I will be organizing ongoing fresco painting courses and private lessons in Florence, Italy. Students will learn about one of the most durable mediums for painting: fresco. The full process will be explored including: the preparation of the support, colors and cartoon. Taking advantage of the unique abundance of fresco painting in Florence, site visits to various chapels, churches and museums will enlighten the student to the aesthetic possibilities offered by this wonderful medium.
Please email me for more information or fill out the contact form below:
Drawing of Jon, graphite on paper, 15cm x 20cm
Support panel with rough coat of plaster.
Application of ‘intonico’
Image transferred via ‘incisione’ method to the finished ‘intonico’ and ‘velo’ coats
Here is a video of a brief walk through of my show A Dream Incarnate: Italian Landscapes and Portraits at the Oak Park Public Library. The show runs for the month of July. Please stop by and take a look.
This summer I will be having a show of my Italian landscapes and portraits. Kindy hosted by the Oak Park Public Library it will be up for the month of July. Entitled The Dream Incarnate, the work represents my experience in Italy through a visual interpretation of the places and people that have inspired me. It opens Saturday, July 8th.
For more information about the show please follow the link here.
Below is a selection from the works that will be represented.
Capri, watercolor on paper, 20cm x 30cm
Santa Maria della Salute, watercolor on paper, 20cm x 30cm
Monastery at Capri, Italy
The Slavic Girl, oil on linen, 50cm x 70cm. Honorable Mention Artist Member Show at the Oak Park Art League, 2014.
The Wanderer, pastel on paper mounted on board, 50cm x 70cm
The Arte Laguna Prize show opened last weekend and it was a wonderful event. In addition to being very well attended, there was a positive energy and a lot of engaging work. My painting “Consolation of Philosophy” held its own and attracted a lot of interest. The show is up until the 9th of April. For more information click here.
Premio Arte Laguna, the international competition and show, will open its 11th edition this Saturday, March 25th. My picture shown above was selected a finalist in the painting section. The opening is open to the public and more information can be found in the link.
While in Chicago this summer I had the opportunity to participate in a short interview feature about my life and work. Footage from the opening of my Iter Animae that took place at Loyola University is featured as well. I would like to thank Matt Baron and Joe Kreml for developing and creating this wonderful piece.
I opened a YouTube channel as well and that can be found here.
I just finished teaching another 4 week oil portrait course in Florence, Italy for the Cecil Studios. The students started out with a bit of cast drawing before working directly from models in charcoal and oil. The sight-size method, as it was originally intended, is used to create life-size portraits under natural light with a historical limited palette. The class size is limited to 10 students.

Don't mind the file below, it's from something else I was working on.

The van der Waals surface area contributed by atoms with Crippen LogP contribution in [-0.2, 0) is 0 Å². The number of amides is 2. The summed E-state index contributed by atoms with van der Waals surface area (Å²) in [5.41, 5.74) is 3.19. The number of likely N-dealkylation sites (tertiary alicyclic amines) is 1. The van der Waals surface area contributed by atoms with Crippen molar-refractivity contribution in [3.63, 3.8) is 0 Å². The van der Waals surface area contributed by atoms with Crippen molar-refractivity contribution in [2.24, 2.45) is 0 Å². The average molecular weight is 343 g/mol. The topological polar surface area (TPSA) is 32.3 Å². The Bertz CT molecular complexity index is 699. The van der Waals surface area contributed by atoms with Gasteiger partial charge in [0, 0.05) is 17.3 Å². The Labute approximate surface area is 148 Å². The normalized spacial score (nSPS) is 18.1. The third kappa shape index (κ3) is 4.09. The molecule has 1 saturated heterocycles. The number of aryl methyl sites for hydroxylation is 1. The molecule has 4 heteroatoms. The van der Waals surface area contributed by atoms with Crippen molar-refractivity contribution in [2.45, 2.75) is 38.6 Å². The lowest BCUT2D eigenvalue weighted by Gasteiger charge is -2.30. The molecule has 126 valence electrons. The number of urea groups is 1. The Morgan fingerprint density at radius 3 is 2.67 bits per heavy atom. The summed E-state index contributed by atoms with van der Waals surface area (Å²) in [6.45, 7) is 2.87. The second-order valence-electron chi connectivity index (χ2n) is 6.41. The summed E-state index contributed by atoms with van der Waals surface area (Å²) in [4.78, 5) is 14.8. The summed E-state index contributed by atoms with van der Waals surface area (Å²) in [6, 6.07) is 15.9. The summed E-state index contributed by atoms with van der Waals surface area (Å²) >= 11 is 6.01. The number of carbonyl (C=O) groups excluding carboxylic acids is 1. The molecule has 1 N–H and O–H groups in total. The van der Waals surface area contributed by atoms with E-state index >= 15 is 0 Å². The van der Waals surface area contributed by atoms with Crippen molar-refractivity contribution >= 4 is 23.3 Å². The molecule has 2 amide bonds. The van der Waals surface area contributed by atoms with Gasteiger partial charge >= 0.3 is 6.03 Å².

The great challenge is the ‘reprogramming’ of the student’s expectations of the portrait painting course. The goal is not to walk away with several pretty oil sketches. Ultimately, the emphasis is developing observation skills and the student’s ‘eye.’ The fundamentals of charcoal and oil technique are covered and explored. In this visual approach to image making the shapes are evolved directly on the canvas. The resulting work often lacks polish but honestly reveals a diligent study from nature. Hopefully one leaves with a basic knowledge of important principles that will guide them in their future work.
The above picture is of a model in a sight size set up with one of the completed demos that I did during the class. The one below shows one of the studio spaces. It was a great experience with a really nice group. Everyone really applied themselves and the results were excellent.
The images shown are from a recent painting that I completed. The title is Boreas, which is ancient greek for the north wind, or commonly known in Italian as the Tramontana. You can find more about the north wind here. To learn more specifically about Boreas, click here. One of the Anemoi, or wind gods, Boreas brings the cold winter. Enrico, the model, shares many of the characteristics of the north wind. He is dressed in a heavy leather jacket and holding a pipe that just went out.
A constant problem in sharing my oil paintings is the difficulty of taking a decent photographs. My technique, a distinctly 17th century visual approach, uses a lot of translucent glazes and scumbles that the camera simply doesn’t read. To capture some of the subtle halftones I am forced to F stop down to the point where all the darks melt together. As a result my oil paintings therefore are not very ‘photogenic.’ However the purpose of painting is to create unique objects/images that are experienced in person and enrich the viewer over time. The fact that my oil work rejects technological recognition is ultimately part of my purpose. The capability of human vision is much greater than the machines created to emulate them. The quality of art(figurative) should never be measured by the false paragon of the photograph. Otherwise we forfeit the stuff of poetry that it is made of.